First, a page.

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Spokane, Washington  Est. May 19, 1883
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Eye On Boise

Police investigate possible hate crime after Twin Falls Islamic Center defaced with reference to Japanese internment

Police in Twin Falls are investigating a possible hate crime after a building under construction by the Islamic Center of Twin Falls was hit by vandals who spray-painted “HUNT CAMP?” across plywood boards covering the structure’s windows. That was the original name of the Minidoka War Relocation Center north of Eden in the Hunt area, where Japanese-Americans were interned during World War II; the site is now the Minidoka National Historic Site.

The Twin Falls Times-News reports today that the graffiti has been painted over, and many in the community have come out to show support for the Muslim community in Twin Falls; you can read their full report here. “I don’t know what the person meant, but it is not good intentions,” Imad Eujayl, spokesman for the Islamic Center, told the newspaper.

Lt. Terry Thueson of the Twin Falls Police Department said police are taking a “very aggressive approach” to the incident; a detective has been assigned to the case. The crime is considered a felony with fines and up to five years in a state penitentiary, Thueson said. “We take crimes of this nature very seriously,” Thueson told the Times-News. “Our department will not tolerate malicious harassment and hate crimes.”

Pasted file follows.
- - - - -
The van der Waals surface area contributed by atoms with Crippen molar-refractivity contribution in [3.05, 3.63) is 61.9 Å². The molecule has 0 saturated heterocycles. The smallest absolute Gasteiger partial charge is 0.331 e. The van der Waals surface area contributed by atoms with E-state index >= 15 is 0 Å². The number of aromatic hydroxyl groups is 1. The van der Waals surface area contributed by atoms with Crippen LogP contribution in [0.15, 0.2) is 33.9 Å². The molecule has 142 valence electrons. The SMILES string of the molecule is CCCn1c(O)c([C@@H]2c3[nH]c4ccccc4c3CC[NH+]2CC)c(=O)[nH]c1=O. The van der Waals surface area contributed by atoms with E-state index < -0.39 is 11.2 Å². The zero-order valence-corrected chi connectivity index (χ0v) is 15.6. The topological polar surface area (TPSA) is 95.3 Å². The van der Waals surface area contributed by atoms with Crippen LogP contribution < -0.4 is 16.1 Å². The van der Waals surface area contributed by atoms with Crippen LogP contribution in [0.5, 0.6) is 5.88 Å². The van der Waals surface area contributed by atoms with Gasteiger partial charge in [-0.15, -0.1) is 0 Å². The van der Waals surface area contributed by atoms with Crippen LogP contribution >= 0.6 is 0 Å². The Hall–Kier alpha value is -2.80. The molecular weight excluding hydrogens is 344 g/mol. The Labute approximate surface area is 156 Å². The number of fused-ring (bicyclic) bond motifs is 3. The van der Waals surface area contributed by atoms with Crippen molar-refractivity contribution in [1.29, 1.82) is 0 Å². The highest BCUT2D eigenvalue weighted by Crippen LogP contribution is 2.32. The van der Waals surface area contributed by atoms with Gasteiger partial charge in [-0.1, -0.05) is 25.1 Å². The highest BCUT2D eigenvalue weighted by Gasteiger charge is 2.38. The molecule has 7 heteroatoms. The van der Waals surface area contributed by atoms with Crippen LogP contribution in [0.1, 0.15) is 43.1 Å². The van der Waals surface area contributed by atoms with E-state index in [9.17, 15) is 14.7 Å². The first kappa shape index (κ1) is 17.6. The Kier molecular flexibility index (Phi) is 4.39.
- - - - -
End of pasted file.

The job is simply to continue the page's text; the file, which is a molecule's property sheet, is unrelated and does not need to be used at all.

The Minidoka site, which operated from 1942 to 1945, incarcerated more than 9,000 Japanese Americans, mostly from Oregon, Washington and Alaska, after the nation ordered all people of Japanese ancestry removed from the West Coast of the United States; it was one of 10 such camps. According to the Friends of Minidoka website, when the government allowed Japanese Americans to join the Army in a segregated unit in 1943, about 1,000 Minidoka internees enlisted; when 73 of those soldiers were killed in combat, their still-interned families weren’t permitted to attend their funerals. The Minidoka site is now operated by the National Park Service and the U.S. Department of Interior.

Betsy Z. Russell
Betsy Z. Russell joined The Spokesman-Review in 1991. She currently is a reporter in the Boise Bureau covering Idaho state government and politics, and other news from Idaho's state capital.

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